If you’re following the course of study I’ve been outlining in these posts, you’ve now read (1) the Bible in English translation; (2) a book that reads (as a student once told me) like a detective story, describing how scholarly work has discovered that the Five Books of Moses were assembled from earlier sources;* and (3) a book that describes the religious world of ancient Israel, as we learn of it through the Bible.
Levenson, in his introduction to Sinai and Zion (book #3), discussed how to integrate the results of modern scholarship with traditional Jewish beliefs. Brettler’s book, in addition to everything else, argues that an understanding of what the biblical texts meant to the ancient Israelites who first created and experienced them makes an essential contribution to the religious life of the contemporary Jew. (For a discussion aimed specifically at this point, see Uriel Simon’s article, “The Religious Significance of the Peshat,” in the Orthodox journal Tradition, Winter 1988. Simon is a professor emeritus of Bible at Bar-Ilan University in Israel.)
I can certainly say—surprising as it might sound to some—that my own study of the Bible as a historical document played a large role in drawing me closer to Jewish observance.**
Brettler calls his book “a Jewishly sensitive introduction to the historical-critical method,” but the literature of the Hebrew Bible is Jewish, after all. As they used to say about rye bread, you don’t have to be Jewish to appreciate this book. What Brettler has done is written a book that walks through the Bible more or less in order, explaining the various genres of biblical writing (history, law, etc.), and focusing in greater depth on particular texts that demonstrate his point. Four background chapters get things rolling. 12 of the 26 chapters end with a subtitle like “Reading Joshua,” and most of the others similarly focus on particular books or groups of books. A final chapter discusses how this huge collection of literature became “the Bible.”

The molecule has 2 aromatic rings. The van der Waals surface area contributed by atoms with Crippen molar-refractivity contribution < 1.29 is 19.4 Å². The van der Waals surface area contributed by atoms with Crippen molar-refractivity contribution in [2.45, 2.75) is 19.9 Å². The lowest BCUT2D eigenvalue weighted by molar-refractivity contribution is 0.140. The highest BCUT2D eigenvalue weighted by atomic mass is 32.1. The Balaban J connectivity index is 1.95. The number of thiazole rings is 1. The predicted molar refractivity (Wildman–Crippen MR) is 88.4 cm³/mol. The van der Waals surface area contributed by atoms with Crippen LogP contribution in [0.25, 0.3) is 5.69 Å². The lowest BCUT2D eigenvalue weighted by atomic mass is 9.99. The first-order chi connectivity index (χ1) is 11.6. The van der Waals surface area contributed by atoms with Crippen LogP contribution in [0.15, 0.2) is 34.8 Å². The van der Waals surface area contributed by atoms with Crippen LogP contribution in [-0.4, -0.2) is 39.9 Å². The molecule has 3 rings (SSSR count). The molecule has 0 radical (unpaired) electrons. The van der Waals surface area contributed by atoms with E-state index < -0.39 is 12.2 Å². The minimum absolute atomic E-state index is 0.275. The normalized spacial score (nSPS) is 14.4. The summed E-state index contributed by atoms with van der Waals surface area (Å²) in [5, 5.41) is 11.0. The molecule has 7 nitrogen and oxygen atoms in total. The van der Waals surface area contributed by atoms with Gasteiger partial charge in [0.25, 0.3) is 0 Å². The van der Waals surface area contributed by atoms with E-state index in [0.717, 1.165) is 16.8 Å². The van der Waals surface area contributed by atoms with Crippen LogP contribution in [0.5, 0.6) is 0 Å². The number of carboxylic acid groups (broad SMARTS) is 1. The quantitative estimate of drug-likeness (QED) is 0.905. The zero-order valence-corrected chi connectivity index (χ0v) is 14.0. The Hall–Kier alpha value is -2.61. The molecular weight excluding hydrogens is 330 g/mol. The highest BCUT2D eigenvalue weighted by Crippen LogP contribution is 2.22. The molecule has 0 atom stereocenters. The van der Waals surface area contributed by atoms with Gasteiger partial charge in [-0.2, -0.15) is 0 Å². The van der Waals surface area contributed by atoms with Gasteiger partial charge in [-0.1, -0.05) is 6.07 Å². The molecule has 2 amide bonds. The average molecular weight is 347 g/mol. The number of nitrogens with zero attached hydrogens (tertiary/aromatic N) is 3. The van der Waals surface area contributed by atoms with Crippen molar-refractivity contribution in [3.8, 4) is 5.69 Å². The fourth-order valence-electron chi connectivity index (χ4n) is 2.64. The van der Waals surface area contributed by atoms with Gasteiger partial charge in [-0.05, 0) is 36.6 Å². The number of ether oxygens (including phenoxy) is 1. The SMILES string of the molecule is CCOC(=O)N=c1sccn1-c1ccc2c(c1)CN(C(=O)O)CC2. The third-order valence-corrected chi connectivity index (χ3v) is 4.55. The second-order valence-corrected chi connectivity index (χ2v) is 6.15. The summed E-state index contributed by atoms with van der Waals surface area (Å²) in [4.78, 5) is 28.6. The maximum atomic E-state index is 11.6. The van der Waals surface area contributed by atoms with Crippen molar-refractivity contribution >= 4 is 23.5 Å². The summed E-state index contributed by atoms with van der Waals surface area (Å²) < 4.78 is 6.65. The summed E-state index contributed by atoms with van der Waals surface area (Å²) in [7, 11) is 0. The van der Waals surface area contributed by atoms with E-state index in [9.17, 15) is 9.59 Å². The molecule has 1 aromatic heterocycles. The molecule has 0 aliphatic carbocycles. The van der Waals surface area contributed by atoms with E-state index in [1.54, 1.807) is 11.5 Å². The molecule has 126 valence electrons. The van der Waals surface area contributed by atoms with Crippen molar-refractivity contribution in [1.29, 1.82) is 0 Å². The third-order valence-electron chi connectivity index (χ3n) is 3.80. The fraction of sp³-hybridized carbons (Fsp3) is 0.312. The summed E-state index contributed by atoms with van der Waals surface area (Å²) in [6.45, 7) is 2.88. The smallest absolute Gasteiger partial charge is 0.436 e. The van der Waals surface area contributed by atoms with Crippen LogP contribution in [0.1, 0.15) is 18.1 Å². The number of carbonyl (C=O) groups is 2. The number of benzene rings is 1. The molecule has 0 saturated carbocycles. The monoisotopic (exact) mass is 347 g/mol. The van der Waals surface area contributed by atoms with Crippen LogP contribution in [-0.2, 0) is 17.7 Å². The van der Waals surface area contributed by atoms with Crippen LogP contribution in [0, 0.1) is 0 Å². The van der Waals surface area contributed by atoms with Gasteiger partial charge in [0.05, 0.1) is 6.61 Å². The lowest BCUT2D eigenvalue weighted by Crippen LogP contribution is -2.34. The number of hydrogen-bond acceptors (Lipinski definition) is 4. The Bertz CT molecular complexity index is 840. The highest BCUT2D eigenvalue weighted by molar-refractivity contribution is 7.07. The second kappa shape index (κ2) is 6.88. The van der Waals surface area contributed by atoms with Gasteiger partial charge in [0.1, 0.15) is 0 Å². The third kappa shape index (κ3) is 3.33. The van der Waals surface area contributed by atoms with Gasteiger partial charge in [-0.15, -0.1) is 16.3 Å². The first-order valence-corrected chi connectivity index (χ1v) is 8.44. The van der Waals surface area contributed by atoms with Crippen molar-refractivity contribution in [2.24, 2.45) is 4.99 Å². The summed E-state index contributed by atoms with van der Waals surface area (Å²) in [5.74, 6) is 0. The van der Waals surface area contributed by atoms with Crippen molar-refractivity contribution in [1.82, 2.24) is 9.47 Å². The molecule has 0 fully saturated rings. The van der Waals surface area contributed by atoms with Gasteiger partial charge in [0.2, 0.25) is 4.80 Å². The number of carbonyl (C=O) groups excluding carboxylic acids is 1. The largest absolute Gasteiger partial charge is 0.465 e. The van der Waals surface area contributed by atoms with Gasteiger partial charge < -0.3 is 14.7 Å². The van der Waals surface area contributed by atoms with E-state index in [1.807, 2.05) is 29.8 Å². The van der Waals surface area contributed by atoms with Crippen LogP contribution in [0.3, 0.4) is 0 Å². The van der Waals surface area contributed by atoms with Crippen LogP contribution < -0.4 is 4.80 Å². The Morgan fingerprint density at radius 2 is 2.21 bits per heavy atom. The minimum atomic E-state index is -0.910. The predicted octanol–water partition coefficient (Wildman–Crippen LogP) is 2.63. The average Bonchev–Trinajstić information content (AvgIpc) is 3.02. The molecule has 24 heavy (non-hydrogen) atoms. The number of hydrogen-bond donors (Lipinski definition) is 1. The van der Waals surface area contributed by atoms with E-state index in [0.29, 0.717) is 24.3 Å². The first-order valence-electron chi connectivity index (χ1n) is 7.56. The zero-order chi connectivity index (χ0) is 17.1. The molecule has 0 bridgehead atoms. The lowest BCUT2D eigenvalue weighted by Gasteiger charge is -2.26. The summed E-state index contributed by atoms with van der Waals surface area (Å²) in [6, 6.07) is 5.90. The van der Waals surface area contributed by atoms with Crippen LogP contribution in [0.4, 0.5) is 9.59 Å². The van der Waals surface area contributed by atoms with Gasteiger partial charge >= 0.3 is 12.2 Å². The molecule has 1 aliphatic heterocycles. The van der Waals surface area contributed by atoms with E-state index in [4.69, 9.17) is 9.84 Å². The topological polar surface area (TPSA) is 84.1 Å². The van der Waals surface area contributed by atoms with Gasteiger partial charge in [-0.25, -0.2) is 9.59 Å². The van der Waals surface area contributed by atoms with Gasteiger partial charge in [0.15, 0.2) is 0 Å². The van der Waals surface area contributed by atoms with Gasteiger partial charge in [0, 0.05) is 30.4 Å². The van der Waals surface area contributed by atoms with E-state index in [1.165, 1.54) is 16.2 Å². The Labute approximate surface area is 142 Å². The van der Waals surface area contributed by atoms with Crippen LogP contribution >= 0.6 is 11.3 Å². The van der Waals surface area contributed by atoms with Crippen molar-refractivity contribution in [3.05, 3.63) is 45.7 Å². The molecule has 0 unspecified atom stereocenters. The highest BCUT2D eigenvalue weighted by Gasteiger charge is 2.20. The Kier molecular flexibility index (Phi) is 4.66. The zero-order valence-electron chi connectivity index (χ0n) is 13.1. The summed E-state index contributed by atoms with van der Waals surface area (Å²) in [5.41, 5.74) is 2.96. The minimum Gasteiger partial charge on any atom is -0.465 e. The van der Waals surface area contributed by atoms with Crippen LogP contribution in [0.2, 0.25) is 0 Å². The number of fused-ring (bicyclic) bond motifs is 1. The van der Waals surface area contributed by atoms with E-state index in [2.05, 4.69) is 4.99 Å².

In the course of study my list of 10 books is designed to take you through, this book is meant to integrate what you’ve gotten from the first three. It should deepen the knowledge of individual books you get from reading the introductions and comments in the Jewish Study Bible; take you further into the scholarly world of analyzing texts; and begin to fill in your picture of the world of ancient Israel in which the biblical books were created.
I have a book of my own meant to do something similar, called The Bible’s Many Voices. Though much of it was written a dozen years ago, it hasn’t been published. (Publishers, I have operators standing by to take your call!) I don’t recall ever mentioning it to Brettler—who was my dissertation adviser at Brandeis, though he’s a couple of years younger than I am—but in any case his book is that of the solid teacher he actually is. (Translation: When you read my book, you’ll learn less but enjoy it more.) If you’re looking for a thorough guide to the Bible by one of today’s leading Jewish biblical scholars, this is your book.
Next week, a different book with the same title (and I do mean different).
*In a later post I’ll discuss how rabbinic literature hints at this same idea.
**That, too, might be a topic for another post.